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Pressure Ulcer Prevalence by Level of Paralysis in Patients With Spinal Cord Injury in Long-term Care

Cowan, Linda J., PhD, ARNP, CWOC; Ahn, Hyochol, PhD, MSN, APRN, ANP-BC; Flores, Micah, PhD, MS; Yarrow, Joshua, PhD; Barks, Lelia S., PhD, ARNP; Garvan, Cyndi, PhD; Weaver, Michael T., PhD, RN, FAAN; Stechmiller, Joyce, PhD, ACNP-BC, FAAN

Advances in Skin & Wound Care: March 2019 - Volume 32 - Issue 3 - p 122–130
doi: 10.1097/01.ASW.0000553109.70752.bf
FEATURES: ORIGINAL INVESTIGATION
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OBJECTIVE: Scientific literature suggests pressure ulcer (PU) risk increases as immobility increases, indicating that more extensive paralysis confers a greater risk of PU. Yet the specific level of paralysis (ie, hemiplegia vs paraplegia vs quadriplegia), apart from neurodegenerative diagnoses, has never been examined in the long-term care (LTC) population. This study examined the prevalence of PU among LTC residents with different paralysis levels.

METHODS: The authors conducted a secondary data analysis of the 2012 US Minimum Data Set of LTC facilities (n = 51,664 residents). Measures included PU stage, level of paralysis, functional impairments, comorbidities, and sociodemographic factors. After removing residents with neurodegenerative disease, comatose patients, and those with hip fractures from the analysis, logistic regressions were used to examine the association of risk factors and sociodemographic characteristics with the presence of PU.

MAIN RESULTS: The sample included 7,540 patients with quadriplegia, 11,614 patients with paraplegia, and 32,510 patients with hemiplegia in LTC facilities. The PU prevalence in the sample (stages 2, 3, and 4; suspected deep-tissue injury; and unstageable PUs) was 33.9% for patients with quadriplegia, 47.4% for patients with paraplegia, and 9.6% for patients with hemiplegia.

CONCLUSIONS: Within paralysis groups (quadriplegic, paraplegic, hemiplegic), risk factors for PU differed in type and magnitude. The PU rates associated with quadriplegia and paraplegia are much higher than LTC residents without paralysis, and PU prevalence for hemiplegia is similar to the rate in LTC residents without paralysis. When the risk factor of paraplegia versus quadriplegia was isolated, PU prevalence for patients with paraplegia was significantly higher.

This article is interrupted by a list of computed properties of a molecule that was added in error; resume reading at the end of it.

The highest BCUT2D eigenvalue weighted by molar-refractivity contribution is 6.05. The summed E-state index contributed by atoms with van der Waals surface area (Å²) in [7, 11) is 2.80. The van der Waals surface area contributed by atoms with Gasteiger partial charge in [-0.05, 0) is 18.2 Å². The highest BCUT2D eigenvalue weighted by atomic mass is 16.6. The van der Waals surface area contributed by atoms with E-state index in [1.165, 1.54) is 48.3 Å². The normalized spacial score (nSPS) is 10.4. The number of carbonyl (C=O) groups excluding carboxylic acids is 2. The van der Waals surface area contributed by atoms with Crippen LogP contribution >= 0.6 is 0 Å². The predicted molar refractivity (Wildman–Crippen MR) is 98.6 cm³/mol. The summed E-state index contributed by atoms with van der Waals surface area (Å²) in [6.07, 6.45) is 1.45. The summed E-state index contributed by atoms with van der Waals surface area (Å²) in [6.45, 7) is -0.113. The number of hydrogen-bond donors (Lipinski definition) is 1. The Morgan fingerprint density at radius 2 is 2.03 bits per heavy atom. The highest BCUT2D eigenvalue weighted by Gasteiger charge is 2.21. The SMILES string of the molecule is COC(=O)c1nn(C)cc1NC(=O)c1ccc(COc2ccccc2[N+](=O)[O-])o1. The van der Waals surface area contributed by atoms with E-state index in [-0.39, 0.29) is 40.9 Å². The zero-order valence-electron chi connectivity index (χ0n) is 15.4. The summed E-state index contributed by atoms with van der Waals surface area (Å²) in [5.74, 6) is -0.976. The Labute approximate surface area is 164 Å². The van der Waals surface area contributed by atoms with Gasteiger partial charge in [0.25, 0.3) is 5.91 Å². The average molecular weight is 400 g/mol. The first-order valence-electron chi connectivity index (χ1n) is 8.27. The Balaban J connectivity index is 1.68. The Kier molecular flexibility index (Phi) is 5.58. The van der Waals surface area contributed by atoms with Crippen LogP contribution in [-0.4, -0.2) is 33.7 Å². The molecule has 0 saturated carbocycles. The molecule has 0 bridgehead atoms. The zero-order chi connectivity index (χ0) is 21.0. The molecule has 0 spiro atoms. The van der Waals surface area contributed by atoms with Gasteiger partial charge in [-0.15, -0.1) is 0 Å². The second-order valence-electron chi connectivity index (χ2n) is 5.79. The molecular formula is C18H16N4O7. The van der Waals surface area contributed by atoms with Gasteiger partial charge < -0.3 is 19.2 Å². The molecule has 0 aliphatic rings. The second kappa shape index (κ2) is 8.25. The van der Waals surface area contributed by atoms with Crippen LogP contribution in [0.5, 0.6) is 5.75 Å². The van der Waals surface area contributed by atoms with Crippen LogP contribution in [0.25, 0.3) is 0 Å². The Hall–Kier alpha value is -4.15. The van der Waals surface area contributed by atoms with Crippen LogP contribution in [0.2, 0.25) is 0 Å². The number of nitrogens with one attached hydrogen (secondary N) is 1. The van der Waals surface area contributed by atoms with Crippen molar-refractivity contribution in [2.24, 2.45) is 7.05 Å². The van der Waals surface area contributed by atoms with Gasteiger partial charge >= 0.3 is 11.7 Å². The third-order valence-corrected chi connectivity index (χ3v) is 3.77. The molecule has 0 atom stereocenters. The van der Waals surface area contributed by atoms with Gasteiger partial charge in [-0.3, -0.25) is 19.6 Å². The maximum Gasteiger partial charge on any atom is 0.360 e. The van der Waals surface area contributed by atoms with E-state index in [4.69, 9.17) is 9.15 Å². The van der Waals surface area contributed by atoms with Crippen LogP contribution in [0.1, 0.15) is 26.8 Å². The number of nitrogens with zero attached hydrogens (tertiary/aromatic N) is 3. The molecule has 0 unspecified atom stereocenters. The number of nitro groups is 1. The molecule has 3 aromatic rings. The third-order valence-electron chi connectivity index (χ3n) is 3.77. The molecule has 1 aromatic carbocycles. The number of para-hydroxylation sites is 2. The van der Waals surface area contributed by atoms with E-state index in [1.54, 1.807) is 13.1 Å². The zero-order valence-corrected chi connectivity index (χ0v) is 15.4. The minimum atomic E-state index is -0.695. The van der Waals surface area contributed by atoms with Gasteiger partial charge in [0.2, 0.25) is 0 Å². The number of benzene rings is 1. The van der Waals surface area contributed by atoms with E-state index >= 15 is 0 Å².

Linda J. Cowan, PhD, ARNP, CWOC, is Associate Chief of Nursing Service/Research, Center of Innovation for Disability and Rehabilitation Outcomes Research Section, James A. Haley Veterans Hospital, Tampa, Florida. Hyochol Ahn, PhD, MSN, APRN, ANP-BC, is Director, Brain Stimulation and Imaging Laboratory, Jane and Robert Cizik School of Nursing, University of Texas Health Science Center, Houston, Texas. Micah Flores, PhD, is Operations Support Manager, BioMonde, Gainsville, Florida. Joshua Yarrow, PhD, MS, is Research Health Scientist, North Florida/South Georgia Veterans Health System, Malcom Randall VA Medical Center, Gainesville, Florida. Lee Barks, PhD, ARNP, is a Nurse Researcher, Veterans Administration Research and Education Foundation, Tampa, Florida. At the University of Florida College of Nursing in Gainesville, Florida, Cyndi Garvan, PhD, is Research Associate Professor; Michael T. Weaver, PhD, RN, FAAN, is Professor and Associate Dean for Research; and Joyce Stechmiller, PhD, ACNP-BC, FAAN, is Associate Professor. Acknowledgments: This work was supported by resources provided by the Department of Veterans Affairs, Veterans Health Administration, North Florida/South Georgia Veterans Health System, Gainesville, Florida, as well as the University of Florida College of Nursing. The views expressed in this article are those of the authors and do not necessarily represent the views of the Department of Veterans Affairs or the University of Florida College of Nursing. The authors have disclosed no other financial relationships related to this article. Submitted July 12, 2018; accepted in revised form September 6, 2018.

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